Head Impact From a Single Football Season May Affect Brain Development

 

A 2018 study presented at the Radiological Society of North America (RSNA) annual meeting found that young football players may experience a disruption in brain development after a single season of playing the sport.  

The researchers’ goal was to determine whether repetitive head impact affects normal pruning of neurons in the brains of young players. For the study, 60 youth and high school players with no history of concussions or developmental, neurologic, or psychiatric abnormalities were outfitted with Head Impact Telemetry System (HITS) helmets, which are lined with sensors that measure the magnitude, location, and direction of impacts to the head. 

Impact data from the helmets were used to calculate the risk of concussion for each player. Based on each player’s cumulative head impacts as determined by the helmet technology, players were divided into two groups: high-impact players (n = 24) and low-impact players (n = 36). Pre- and postseason resting state functional MRI scans were performed on all players, and changes within five components of the default mode network (DMN) were analyzed.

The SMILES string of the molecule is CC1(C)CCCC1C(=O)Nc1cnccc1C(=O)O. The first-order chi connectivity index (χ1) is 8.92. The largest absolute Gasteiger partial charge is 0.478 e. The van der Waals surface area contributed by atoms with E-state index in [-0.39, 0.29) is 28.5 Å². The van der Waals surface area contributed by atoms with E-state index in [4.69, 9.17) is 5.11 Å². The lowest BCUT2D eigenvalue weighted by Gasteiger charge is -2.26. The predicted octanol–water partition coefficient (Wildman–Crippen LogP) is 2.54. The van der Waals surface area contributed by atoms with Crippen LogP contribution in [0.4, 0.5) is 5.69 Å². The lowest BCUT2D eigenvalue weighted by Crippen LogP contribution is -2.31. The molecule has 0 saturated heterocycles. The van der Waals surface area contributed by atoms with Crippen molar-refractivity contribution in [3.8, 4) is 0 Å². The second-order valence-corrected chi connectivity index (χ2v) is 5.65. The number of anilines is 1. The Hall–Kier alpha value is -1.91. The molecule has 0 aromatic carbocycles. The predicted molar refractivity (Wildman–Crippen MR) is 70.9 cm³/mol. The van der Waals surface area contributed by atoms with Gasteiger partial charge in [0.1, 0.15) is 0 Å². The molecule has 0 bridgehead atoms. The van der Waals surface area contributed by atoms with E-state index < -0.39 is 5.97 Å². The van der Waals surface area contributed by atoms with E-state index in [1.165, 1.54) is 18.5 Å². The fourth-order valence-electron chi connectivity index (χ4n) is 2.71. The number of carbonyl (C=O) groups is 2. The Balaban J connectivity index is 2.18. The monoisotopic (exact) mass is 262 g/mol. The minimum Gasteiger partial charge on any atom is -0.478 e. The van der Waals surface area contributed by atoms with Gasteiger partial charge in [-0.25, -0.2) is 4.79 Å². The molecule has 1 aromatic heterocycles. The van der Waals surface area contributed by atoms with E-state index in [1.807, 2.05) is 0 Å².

Postseason results showed significant increases in power and gray matter volume in the frontal DMN in subjects in the high-impact group. "This research demonstrates that playing a season of contact sports may affect normal gray matter pruning in high school and youth football players," said Gowtham Krishnan Murugesan, MS, research assistant in the Department of Radiology at UT Southwestern Medical Center in Dallas, Texas. "Disruption in normal pruning has been shown to be related to weaker connections between different parts of the brain. Our study has found a significant decrease in gray matter pruning in the frontal DMN, which is involved in higher cognitive functions, such as the planning and controlling of social behaviors."

The researchers hope to conduct further study to fully understand the long-term changes in resting state brain networks and how those changes are related to neuropsychological task performance.

 

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